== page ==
Meat Loaf was another matter. I tried downloading it a couple of times and it never worked, giving me an error message instead. MusicGiants' support was fairly prompt and tried to be helpful, but in the end we couldn't resolve the issue. Since I often have issues with things technological (I swear there's a little black cloud following me!) it may not be their fault.
But they credited my account and I tried a different album: a greatest hits collection of Strauss music performed by the Philadelphia Orchestra with Eugene Ormandy conducting. I have an old CD that seems to be the same performances, though the MusicGiants version added two cuts my old CD doesn't have. That ancient CD has pretty good sound, but it's cursed with bad tape hiss that came over to the CD thanks to its analog beginnings.
So how did they sound?
Strauss was amazing. The performances I know so well seemed to take on a new life, scrubbed of the tape hiss (perhaps the original recording was also remastered, though I have no way of knowing) and sounding very bright and real. Perhaps a tad too bright, but this is something I've noticed on other CD's of older, analog-source material. When doing an A/B comparison, I thought the original CD had a tad more lifelike sound, but preferred the expanded dynamic range and overall presence of the downloaded version.
Dire Straits made a more interesting test, because the original CD already sounds about as good as I've heard from a compact disc. My A/B tests were inconclusive, though. On one hand I thought the download a little less dynamic than the original, while on the other hand I thought it had a wider sound stage. But my bottom line was that I preferred the original CD, slightly.
So I brought in reinforcements, in the persons of a half dozen or so people with a variety of audiophile bents, from casual listener to audio pompous ass, and we performed the tests on a variety of good systems.
This was a fascinating experience. There was no consensus at all: one audiophile thought the original CD was "about 25 per cent better" than the downloaded/burned disc. Another preferred the downloaded/burned disc, finding it more "real", with tighter bass and a better soundstage. More casual listeners' opinions were also all over the map.
About the only consensus was that if we hadn't played the discs back to back we probably wouldn't have noticed NY difference between the store-bought version and the MusicGiants download. So all in all, I'd have to call that a wash.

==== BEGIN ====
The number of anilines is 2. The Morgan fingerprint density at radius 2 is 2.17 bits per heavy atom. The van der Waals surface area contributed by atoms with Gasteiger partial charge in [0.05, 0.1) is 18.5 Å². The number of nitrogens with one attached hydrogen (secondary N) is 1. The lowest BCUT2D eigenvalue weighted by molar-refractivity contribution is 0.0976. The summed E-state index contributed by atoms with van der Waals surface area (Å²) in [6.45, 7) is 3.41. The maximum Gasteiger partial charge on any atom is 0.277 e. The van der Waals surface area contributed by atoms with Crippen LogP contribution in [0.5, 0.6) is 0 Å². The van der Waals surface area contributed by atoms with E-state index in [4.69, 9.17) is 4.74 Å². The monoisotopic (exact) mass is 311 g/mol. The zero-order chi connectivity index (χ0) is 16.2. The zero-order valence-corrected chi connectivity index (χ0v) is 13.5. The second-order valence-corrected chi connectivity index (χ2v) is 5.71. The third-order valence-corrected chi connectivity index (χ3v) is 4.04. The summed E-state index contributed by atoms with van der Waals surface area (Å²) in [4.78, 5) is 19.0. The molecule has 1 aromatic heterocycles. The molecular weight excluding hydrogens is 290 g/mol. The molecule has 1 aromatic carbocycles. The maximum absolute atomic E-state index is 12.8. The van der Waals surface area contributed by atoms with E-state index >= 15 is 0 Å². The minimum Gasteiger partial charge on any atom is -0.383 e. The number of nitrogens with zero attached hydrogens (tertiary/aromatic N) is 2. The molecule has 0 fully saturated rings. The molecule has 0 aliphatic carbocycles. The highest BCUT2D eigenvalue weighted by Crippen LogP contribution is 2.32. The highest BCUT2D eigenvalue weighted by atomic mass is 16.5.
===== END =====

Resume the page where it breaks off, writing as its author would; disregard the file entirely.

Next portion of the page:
One downside of downloading tunes is that you don't get the liner notes and, of course, you have to provide your own disc and jewel case if you want to burn them to a CD. On the other hand, downloading is very convenient and you may be able to find albums online that are difficult to track down at your local record store – plus you can sometimes order individual tracks rather than entire albums (which can be nice since every album seems to have at least one stinker on it).
Pricing seems to be competitive overall, though of course it depends on the title and the competition, and the currency you're using. I surfed by Best Buy's and Tower Records' U.S. websites and they had the remastered Dire Straits disc for $11.99, whereas the MusicGiants download is $15.29. On the other hand, the Meat Loaf disc was $9.29 at MusicGiants, $11.99 to $28.99 at Tower (for various versions) and $12.99 at Best Buy. Go figure.
One of the great things about competition and the free market is the extra choices it brings consumers. And with services such as MusicGiants offering more selection and – especially for portable music player aficionados – more convenience, consumers have never had so much control over their buying decisions.
Jim Bray's columns are available through the TechnoFile Syndicate.